Samuel squeezed his eyes together with his thumb and index finger. “Damn,” he said and looked out his side window. The tar smell of the brakes overwhelmed the cab. He felt stupid and undisciplined. After some breathing, he pressed down on the accelerator and eased the truck back on the highway and started back again. He’d need to sleep soon, he knew, but for now he kept one hand on the wheel and the other on his thigh so he could pinch his scar whenever the drowsiness returned.
“Do you want me to talk to you?” Catherine asked after some time. “To keep you awake, I mean.”
Samuel gazed over at her as an oncoming family sedan sped past in the other lane. The late afternoon sun was warming the spring day. “Sure.” He didn’t want to talk though. He didn’t want to be a part of what Catherine was creating in her mind. He hardly knew her, but he also knew that he was now part of her story. She was the daughter of his dead Captain. They’d met only once before when he was last on leave and invited for dinner and then, again, earlier that day at the funeral. She was eighteen according to her mother. He couldn’t remember the last time he’d spoken to an eighteen year old anymore than he could remember being one. Other than soldiers. Those he talked to plenty, but they were so unlike this girl that they didn’t count in his mind.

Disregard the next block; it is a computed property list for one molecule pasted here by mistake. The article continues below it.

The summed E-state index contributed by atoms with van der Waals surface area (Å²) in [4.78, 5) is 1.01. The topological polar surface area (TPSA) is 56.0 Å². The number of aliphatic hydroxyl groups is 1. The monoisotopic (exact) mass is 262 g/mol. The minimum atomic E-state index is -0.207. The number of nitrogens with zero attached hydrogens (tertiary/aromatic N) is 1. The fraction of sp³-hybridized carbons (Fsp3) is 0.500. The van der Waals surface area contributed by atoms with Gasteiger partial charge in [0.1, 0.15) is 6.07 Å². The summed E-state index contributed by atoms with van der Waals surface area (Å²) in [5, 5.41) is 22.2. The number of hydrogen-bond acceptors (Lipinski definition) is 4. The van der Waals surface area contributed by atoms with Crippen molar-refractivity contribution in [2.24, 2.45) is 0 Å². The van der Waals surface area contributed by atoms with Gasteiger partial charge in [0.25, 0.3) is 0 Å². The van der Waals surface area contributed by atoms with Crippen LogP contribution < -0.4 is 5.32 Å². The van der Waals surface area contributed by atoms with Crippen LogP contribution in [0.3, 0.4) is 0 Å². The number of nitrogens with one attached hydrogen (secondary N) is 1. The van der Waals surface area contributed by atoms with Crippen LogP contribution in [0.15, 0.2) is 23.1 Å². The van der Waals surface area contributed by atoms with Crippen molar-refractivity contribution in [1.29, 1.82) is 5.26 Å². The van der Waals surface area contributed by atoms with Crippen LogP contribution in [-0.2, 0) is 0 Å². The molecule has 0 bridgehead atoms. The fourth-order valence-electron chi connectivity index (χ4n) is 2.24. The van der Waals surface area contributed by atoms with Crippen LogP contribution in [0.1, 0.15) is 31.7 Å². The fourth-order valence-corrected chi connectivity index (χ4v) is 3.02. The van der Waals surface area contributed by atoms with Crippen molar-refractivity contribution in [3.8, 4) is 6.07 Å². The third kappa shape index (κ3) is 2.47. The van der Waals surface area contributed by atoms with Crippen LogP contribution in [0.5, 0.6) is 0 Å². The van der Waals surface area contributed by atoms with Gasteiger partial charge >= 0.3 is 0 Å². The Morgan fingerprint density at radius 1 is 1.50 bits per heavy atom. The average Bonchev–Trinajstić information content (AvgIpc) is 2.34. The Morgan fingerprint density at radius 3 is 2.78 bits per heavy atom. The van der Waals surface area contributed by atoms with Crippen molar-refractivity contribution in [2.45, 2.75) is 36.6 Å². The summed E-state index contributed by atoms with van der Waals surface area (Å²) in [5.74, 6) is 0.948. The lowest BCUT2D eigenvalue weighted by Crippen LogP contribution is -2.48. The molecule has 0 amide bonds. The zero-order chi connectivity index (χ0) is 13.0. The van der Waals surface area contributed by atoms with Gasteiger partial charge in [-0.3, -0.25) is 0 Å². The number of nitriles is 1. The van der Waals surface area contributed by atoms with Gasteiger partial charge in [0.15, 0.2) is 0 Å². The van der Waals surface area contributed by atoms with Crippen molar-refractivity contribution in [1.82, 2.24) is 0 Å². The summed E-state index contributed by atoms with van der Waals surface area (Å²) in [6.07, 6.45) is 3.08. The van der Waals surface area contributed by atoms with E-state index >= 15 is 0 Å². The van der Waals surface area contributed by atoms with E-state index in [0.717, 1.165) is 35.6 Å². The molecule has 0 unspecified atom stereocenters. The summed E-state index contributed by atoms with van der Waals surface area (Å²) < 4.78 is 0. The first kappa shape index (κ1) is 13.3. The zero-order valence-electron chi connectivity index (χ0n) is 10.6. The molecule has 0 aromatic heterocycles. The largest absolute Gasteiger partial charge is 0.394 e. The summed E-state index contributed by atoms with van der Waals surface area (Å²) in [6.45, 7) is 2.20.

“How well did you know him?” Her dark bangs bounced along her forehead as the truck sped down the highway.
He cleared his throat and shifted his position in the seat. “Pretty well.”
“I knew that,” she said softly. “I don’t know why I asked that.”
“Maybe you were asking whether I knew what he was like.” Her eyes glistened, and he felt himself slipping into confession. “Well,” he said, “I suppose I knew that pretty well, too. You can get a sense of what a man is like after some time.”
“You were there with him in Kandahar when it happened?”
“Yes, I was.”
“How much of the story is true?”
He stared at her face. It was serious now, creased along her forehead. He sniffed in. “I don’t talk about that to anyone. I told your mother that. She was supposed to tell you that. That was part of the agreement.” By the time he was done speaking, his voice had gone angry.